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Title: Condiment  
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Subject: List of Malaysian dishes, List of Japanese condiments, Carolina style, Colo-colo (condiment), List of Indian condiments
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Salt, sugar, and ground black pepper corns are commonly placed on Western restaurant tables.

A condiment is a spice, sauce or other food preparation that is added to foods to impart a particular flavor, enhance its flavor,[1] or in some cultures, to complement the dish. The term originally described pickled or preserved foods, but has shifted meaning over time.[2]

Many condiments are available packaged in single-serving sachets (packets), like mustard or ketchup, particularly when supplied with take-out or fast-food meals. Condiments are usually applied by the diner. Condiments are sometimes added prior to serving, for example a sandwich made with ketchup or mustard. Some condiments are used during cooking to add flavor or texture to the food; barbecue sauce, teriyaki sauce, soy sauce, marmite are examples.

The term condiment comes from the Latin condimentum, meaning "spice, seasoning, sauce" and from the Latin condere, meaning "preserve, pickle, season".[3]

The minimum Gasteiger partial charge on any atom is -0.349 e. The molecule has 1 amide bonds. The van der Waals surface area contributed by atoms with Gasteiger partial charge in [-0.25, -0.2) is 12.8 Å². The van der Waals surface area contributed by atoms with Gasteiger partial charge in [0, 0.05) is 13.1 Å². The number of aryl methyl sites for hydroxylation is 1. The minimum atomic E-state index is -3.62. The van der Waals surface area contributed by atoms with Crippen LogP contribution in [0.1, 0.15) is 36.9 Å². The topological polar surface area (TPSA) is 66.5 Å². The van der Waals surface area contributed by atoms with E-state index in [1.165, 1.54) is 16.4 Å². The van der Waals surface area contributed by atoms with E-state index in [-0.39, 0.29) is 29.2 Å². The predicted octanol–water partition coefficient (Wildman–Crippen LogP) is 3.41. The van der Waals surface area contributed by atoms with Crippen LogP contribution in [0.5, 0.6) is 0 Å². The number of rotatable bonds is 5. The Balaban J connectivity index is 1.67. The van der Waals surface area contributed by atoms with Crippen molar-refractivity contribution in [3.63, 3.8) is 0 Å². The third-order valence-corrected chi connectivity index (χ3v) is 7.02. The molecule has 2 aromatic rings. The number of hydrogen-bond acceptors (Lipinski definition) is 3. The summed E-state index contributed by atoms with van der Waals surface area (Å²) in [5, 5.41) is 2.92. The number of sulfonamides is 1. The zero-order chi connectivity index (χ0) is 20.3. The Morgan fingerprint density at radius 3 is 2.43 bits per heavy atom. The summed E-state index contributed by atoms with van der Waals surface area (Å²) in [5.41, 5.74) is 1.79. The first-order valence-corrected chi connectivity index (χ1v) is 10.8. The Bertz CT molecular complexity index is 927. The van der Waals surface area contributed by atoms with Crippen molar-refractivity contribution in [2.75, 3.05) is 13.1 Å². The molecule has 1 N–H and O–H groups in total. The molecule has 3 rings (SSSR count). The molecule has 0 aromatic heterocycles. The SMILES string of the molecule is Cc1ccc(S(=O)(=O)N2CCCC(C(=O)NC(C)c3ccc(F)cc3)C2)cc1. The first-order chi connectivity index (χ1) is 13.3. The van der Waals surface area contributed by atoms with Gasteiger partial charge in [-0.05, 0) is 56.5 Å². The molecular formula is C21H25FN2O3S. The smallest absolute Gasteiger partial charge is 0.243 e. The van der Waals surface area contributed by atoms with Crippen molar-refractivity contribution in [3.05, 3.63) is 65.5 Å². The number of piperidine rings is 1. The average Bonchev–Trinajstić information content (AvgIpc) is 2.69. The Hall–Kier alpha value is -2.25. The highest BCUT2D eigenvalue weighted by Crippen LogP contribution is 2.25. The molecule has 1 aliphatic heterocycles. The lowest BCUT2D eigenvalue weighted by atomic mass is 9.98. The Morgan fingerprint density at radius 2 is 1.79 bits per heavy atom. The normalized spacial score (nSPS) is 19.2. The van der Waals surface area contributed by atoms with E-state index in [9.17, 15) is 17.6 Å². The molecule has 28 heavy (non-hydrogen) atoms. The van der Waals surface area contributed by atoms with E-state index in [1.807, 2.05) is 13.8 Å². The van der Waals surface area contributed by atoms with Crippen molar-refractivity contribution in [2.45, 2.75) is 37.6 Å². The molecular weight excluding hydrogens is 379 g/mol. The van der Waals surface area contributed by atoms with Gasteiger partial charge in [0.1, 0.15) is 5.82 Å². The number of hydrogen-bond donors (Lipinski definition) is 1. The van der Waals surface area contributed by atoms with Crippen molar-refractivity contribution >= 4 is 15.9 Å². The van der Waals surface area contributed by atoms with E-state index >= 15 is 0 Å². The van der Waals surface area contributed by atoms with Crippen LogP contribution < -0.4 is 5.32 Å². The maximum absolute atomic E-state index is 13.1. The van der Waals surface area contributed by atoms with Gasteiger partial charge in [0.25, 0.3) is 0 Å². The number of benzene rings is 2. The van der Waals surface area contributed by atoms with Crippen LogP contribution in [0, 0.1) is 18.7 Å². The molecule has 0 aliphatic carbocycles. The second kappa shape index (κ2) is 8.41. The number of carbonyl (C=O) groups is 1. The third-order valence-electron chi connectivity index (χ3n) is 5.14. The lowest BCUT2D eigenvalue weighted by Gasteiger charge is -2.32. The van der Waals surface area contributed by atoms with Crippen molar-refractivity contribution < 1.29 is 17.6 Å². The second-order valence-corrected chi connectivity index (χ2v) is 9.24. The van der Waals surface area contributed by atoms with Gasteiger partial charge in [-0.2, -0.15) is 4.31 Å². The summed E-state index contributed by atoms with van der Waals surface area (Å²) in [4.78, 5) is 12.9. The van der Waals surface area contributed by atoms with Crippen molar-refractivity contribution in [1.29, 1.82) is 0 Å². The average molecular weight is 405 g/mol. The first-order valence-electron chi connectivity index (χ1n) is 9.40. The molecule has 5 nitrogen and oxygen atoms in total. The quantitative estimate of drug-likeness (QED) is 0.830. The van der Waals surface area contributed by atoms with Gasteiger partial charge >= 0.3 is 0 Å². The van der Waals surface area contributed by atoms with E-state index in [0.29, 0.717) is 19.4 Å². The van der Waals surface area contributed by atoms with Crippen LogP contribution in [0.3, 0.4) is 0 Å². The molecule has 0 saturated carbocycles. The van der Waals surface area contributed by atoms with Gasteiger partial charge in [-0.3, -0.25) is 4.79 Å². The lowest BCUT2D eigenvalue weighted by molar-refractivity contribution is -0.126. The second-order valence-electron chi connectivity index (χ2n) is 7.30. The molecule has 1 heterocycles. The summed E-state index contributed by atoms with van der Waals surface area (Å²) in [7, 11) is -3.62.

The exact definition of what is and isn't a condiment varies. Some definitions include spice and herbs, including salt and pepper,[4] using the term interchangeably with seasoning.[5] Others restrict the definition to including only "prepared food compound[s], containing one or more spices", which are added to food after the cooking process, such as mustard, ketchup or mint sauce.[6] Contrary to popular belief cranberries or cranberry sauce is not a condiment. However, cranberry jelly should be considered a condiment.


Condiments were known in Ancient Rome, Ancient Greece and Ancient China, and were often used to improve the taste of spoiling food; before food preservation techniques were widespread, pungent spices and condiments were used to make the food more palatable.[7] The Romans made the condiments garum and liquamen by crushing and fermenting in salt with the meat of various fish, leading to a flourishing condiment industry.[8] Apicius, a cookbook based on 4th and 5th century cuisine, contains a section based solely on condiments.[9]

List of condiments


See also

References & sources


  1. ^ Merriam-Webster: Definition of condiment
  2. ^ Smith, pp. 144–146
  3. ^ Nealon
  4. ^ Collins: Definition Condiment
  5. ^ Farrell, p. 291
  6. ^ Farrell, p. 291
  7. ^ Farrell, p. 297
  8. ^ Nealon
  9. ^ Nealon


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